3 By political elites, we understand mainly the leaders and the administration of the political formations, including their executive arm (ministries, companies of the Public sector, etc.). By economical elites, we consider the Boards of major companies (CEOs, CFOs, etc.), consultancies, etc. By social elites, we comprehend leaders of Trade Unions and other syndicates, pressure groups, etc. Naturally, one could always bring out an outstanding person or two and argue on the fallacies of this presentation. Unfortunately, though, exceptions do not make the rule, they are merely a reference…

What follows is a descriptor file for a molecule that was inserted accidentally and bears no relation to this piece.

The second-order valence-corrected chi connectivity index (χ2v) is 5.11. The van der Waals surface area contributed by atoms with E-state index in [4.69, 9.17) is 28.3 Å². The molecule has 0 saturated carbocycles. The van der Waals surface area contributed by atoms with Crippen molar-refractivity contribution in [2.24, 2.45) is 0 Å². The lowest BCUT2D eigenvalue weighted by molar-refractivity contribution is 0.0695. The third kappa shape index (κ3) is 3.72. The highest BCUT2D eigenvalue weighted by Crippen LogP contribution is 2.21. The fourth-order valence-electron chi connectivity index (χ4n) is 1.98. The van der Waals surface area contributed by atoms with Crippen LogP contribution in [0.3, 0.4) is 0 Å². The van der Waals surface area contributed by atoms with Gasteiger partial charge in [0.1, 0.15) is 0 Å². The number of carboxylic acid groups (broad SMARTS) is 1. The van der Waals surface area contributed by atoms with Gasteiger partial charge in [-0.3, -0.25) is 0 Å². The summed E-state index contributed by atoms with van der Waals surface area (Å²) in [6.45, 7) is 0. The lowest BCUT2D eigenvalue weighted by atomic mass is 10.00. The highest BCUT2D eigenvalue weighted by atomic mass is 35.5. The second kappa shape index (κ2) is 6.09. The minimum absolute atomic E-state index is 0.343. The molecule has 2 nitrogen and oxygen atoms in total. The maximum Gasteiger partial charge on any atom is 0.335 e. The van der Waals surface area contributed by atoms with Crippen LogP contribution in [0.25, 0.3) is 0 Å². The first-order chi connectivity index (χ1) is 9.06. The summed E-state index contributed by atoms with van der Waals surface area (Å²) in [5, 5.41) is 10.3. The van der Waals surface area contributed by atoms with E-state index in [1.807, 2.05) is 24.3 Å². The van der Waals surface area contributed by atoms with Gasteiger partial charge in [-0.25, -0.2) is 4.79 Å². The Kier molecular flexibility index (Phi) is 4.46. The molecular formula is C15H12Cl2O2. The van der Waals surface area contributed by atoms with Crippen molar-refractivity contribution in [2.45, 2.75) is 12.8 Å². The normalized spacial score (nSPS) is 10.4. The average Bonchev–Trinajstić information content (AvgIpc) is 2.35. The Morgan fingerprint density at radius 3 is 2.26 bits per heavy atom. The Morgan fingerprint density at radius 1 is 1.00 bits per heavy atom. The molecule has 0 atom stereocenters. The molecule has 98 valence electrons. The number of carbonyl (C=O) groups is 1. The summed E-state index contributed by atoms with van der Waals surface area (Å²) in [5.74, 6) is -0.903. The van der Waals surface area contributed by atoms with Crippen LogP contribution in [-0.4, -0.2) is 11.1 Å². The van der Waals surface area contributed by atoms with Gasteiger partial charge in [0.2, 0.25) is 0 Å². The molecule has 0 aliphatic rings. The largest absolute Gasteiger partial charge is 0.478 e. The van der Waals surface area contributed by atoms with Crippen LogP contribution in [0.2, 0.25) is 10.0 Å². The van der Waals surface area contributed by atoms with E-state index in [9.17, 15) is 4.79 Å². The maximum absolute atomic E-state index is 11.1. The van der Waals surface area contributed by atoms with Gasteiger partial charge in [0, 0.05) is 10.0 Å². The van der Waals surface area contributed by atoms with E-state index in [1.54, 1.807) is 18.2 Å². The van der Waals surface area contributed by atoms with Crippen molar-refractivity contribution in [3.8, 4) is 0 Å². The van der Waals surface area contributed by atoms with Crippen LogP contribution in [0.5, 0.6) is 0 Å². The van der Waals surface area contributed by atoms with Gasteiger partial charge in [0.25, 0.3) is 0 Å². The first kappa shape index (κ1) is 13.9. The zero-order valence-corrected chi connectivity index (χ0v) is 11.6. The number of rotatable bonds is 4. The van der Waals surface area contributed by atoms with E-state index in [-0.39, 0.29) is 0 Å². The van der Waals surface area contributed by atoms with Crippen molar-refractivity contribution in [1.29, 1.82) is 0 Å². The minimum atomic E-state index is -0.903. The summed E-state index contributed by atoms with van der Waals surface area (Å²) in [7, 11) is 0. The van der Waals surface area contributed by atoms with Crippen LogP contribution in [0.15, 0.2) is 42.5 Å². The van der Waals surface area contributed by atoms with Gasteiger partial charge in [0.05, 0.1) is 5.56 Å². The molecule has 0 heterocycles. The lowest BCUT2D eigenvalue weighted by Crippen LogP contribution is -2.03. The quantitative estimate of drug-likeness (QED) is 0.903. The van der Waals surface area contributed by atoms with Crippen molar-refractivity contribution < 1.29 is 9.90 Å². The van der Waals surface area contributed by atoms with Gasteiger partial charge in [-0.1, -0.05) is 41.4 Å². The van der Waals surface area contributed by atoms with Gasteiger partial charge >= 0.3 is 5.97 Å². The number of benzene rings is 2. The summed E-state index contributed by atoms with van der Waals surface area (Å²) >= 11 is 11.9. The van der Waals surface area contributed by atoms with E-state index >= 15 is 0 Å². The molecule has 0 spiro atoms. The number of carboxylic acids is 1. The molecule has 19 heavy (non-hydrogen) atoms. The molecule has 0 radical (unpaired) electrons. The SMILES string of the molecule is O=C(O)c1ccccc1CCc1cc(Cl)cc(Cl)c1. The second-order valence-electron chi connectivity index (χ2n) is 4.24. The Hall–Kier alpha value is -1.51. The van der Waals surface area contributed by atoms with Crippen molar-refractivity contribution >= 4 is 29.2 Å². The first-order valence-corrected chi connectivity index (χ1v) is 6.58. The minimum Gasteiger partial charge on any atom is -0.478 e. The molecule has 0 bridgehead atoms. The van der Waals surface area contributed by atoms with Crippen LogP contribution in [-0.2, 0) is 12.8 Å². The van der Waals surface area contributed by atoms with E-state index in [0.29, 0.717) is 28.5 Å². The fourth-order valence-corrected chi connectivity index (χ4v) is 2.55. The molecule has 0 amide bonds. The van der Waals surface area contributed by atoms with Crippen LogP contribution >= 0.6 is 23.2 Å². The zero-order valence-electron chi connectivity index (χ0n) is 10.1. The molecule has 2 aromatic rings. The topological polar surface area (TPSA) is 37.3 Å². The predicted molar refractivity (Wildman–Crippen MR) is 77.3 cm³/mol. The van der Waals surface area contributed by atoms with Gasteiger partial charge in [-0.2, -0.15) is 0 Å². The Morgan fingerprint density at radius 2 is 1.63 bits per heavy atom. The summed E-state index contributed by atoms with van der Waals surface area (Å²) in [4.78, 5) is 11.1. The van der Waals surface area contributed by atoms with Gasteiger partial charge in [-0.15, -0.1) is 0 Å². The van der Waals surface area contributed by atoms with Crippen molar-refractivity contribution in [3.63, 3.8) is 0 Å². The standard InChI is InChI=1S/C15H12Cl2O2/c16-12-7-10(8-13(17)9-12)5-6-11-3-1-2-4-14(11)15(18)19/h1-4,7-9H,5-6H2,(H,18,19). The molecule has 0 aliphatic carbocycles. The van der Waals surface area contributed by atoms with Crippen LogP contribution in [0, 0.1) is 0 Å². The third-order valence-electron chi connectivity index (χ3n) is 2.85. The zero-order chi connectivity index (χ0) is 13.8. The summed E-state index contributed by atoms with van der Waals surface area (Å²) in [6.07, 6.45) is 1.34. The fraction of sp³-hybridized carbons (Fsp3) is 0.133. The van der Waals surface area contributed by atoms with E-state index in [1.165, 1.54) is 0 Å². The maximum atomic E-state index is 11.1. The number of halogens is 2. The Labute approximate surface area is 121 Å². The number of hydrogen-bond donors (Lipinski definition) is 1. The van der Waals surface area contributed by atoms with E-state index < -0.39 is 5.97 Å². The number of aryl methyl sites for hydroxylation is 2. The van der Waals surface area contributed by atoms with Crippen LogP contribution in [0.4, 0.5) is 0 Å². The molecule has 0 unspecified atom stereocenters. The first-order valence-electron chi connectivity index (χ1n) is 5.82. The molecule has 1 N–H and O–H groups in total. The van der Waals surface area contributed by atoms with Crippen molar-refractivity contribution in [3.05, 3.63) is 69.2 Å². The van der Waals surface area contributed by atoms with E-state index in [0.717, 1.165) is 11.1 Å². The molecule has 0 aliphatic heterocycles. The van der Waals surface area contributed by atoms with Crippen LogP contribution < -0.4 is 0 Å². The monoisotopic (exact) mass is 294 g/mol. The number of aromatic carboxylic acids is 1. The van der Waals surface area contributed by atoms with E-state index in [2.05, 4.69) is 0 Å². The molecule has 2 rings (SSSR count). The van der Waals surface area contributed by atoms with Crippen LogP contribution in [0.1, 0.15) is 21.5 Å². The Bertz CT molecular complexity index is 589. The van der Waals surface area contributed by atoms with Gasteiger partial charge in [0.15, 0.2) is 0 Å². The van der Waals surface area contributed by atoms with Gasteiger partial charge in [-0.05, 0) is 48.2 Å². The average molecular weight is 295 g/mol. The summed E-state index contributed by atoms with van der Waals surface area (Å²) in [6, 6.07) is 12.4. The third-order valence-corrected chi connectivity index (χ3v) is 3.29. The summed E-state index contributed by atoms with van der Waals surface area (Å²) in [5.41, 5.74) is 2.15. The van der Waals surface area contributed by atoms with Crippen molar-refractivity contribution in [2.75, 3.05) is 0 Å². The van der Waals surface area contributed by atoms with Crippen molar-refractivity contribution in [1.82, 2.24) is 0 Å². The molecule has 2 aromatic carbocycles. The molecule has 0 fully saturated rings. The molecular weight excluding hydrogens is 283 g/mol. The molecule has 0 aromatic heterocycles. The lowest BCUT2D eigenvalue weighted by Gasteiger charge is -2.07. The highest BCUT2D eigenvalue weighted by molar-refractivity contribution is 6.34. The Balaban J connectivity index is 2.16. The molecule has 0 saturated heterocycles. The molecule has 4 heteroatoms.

4 One crucial event underlined the importance of live on-line information which has given equal opportunities to the elites and the citizens alike: the first Persian Gulf War and the global retransmission by CNN (even with a security buffer zone) of daily operations, comments and analysis.
5 After several scandals that blew away this «urban myth» of risk-aversion choices (BCCI, Y2K, Xerox, Enron, Freddie Mac, Merrill Lynch, Arthur Andersen, AIG, Bernard L. Madoff’s massive Ponzi scheme, Lehman Brothers, etc.), one may observe how overrated and ill-managed was this whole concept.
6 Delors I (1985-1988), Delors II (1989-1992), Delors III (1993-1994).
7 Namely the Santer Commission (1995-1999) and the Prodi Commission (1999-2004).
8 Barroso I (2004-2009), Barroso II (2010-2014).
9 HFN Industry Research figure.
10 Basel Capital Accords, Sarbanes-Oxley Act of 2002, current credit requirements, to name a few.